Remember Your First Answering Machine?

Remember your first answering machine?

I do.

In the days when I was still watching new episodes of Thundercats, if someone called and no one was home, or if someone was home but was in the shower and did not hear the phone ring, or if they did hear it ring but were afraid of getting electrocuted by picking up the phone with a wet hand, then the phone just rang and rang until the caller got tired of hearing the phone ring and went off to do something more productive with his or her life.

Close your eyes for a moment and try to imagine what it was like not being able to record a message with your voice on it. Imagine the inconvenience. Imagine the missed opportunities. Imagine the bliss.

Answering machines were marketed upon the assumption that you wanted to receive telephone calls. But not all calls are wanted. If you don’t pick up your phone and the caller leaves a message, you have no recourse. When you don’t return the call or do what was asked, the caller can say, “Well, what you mean you didn’t return the 500 fake birds and tree branches we ordered for my baby shower? I left you a message.”  You can run, but you can’t hide.

Before answering machines, however, you could let the phone ring, and ring and ring and ring, and with each ring sense that the caller was getting tired, like a boxer hanging against the ropes in the tenth round, and would eventually go away. And when the phone stopped ringing, that was it. You could continue watching the Flintstones Meet the Jetsons or whatever, safely insulated from any constructive knowledge that you were supposed to call someone back or perhaps even do something for someone.

And then one day it all ended. They invented these machines upon which you would record a message.  I remember my band director’s answering machine played a steel drum band version of the theme from “Peanuts” that I heard about fifteen times when I tried to tell him that I was going to miss the Memorial Day parade because my cat was stuck behind the dryer.

My father’s greeting was robot-style. “I can’t come to the phone right now, but please leave your name, tel-e-phone number, and brief mes-sage after the tone. Here is the tone.” And true to his word there would be a tone.

My grandparents called leaving messages “talking into the machine” and they would shout into it as if the answering machine was hard of hearing, just like all of their neighbors at Westwood 21 in Ft. Lauderdale.

People today are so used to leaving messages that they speak onto the digital medium just as if they were talking to me in person. That is why I have no trouble ignoring them.

Thanks to Maria for the topic. She does a great treatment of it here.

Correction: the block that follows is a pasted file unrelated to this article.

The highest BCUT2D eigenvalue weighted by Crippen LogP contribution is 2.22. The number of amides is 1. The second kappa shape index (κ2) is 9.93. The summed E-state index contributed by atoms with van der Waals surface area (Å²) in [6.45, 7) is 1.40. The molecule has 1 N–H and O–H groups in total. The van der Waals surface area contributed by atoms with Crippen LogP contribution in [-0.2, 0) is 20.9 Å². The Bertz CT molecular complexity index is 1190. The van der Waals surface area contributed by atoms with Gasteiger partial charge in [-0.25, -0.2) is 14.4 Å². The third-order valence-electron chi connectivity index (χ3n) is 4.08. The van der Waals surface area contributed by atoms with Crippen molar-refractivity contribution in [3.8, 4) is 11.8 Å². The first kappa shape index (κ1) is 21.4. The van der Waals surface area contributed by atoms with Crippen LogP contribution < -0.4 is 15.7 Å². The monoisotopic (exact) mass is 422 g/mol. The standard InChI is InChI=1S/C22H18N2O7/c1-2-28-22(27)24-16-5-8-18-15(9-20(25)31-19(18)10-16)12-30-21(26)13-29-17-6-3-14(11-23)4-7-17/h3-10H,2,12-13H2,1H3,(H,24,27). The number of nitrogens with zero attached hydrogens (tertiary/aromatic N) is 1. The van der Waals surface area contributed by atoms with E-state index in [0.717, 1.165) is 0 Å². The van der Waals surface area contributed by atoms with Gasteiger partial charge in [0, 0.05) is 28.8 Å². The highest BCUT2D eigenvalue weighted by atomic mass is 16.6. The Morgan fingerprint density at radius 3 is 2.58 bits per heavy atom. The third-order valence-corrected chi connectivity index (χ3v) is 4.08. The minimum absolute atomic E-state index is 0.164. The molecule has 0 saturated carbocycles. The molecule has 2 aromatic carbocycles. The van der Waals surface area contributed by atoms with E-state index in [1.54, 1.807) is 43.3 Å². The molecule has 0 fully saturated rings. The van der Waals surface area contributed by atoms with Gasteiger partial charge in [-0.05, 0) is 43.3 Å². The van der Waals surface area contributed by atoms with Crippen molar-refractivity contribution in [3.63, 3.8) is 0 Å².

0 thoughts on “Remember Your First Answering Machine?

    1. No voicemail? I considered doing the same and then I realized that not only would certain people get frustrated with me, but they would have no way of leaving a message to express those frustrations.

  1. Remember them?!! While millions of dead answering machines are buried in landfills, my 89 year old mother still uses hers, if you can believe it. She can barely manage her phone….but that answering machine still works. Forget about voicemail.
    In the 1980’s one of my best friends was a radio dj and he recorded my message with the intro soundtrack to Mission Impossible. Great post!

  2. As a person who simply hates the phone and hates talking on it, the answering machine is my lifeline to sanity. I’m waiting for someone to invent the “answer back” machine so that I don’t have to call the person back and deal with the conversation. By the way, I don’t live on a mountaintop without electricity, though it sounded that way.

    1. The “answer back” machine – great idea! They could use that computer that beat the human Jeopardy! champs. Train it to return calls and have inane conversations.

  3. i despise answering machines…well, voicemail, the mobile equivalent. i only check it when it’s full and then i just delete everything. voicemails are not valid in my world.

  4. I distinctly remember one afternoon when my sisters and I recorded and re-recorded HILARIOUS messages on my parents’ answering machine. We did the whole fake answering thing, “Hello?…Hello?…I can’t hear you…LEAVE A MESSAGE!” while giggling uncontrollably in the background. We took turns saying each word, “We.” “Are.” “Not.” “Home.” We even pretended we were Dracula and spoke with a bad Transylvanian accent.

    Did I say HILARIOUS? I meant lame, but in the most endearing way.

    1. That sounds like it was a lot of fun. Your parents must have been proud. I think the Dracula one would be the best. “Bla, bla…leave a message at the beep.” Or the Count from Sesame Street. “One, two, three…three messages! Ah, ah, ah!”

  5. Thanks for adding answering machines to your list of always enjoyable posts. I also loved the one on cassettes, particularly the part about your Dad letting you listen to your Guns’N’Roses tape in the car. I’m pleased that these two essential retro items have now had the Schlabadoo treatment they were crying out for – and I’m really chuffed at your generosity in mentioning my post, that is really nice of you! Cheers!

  6. Haha, two thoughts.
    1) I’ve always done voices, and my family would let me record whatever was popular on Saturday Night Live in the early 90s.
    2) I have a rule that all who know me are aware of. If you leave me a voicemail and don’t get to the point in about 15 seconds, I’m going to delete without listening.

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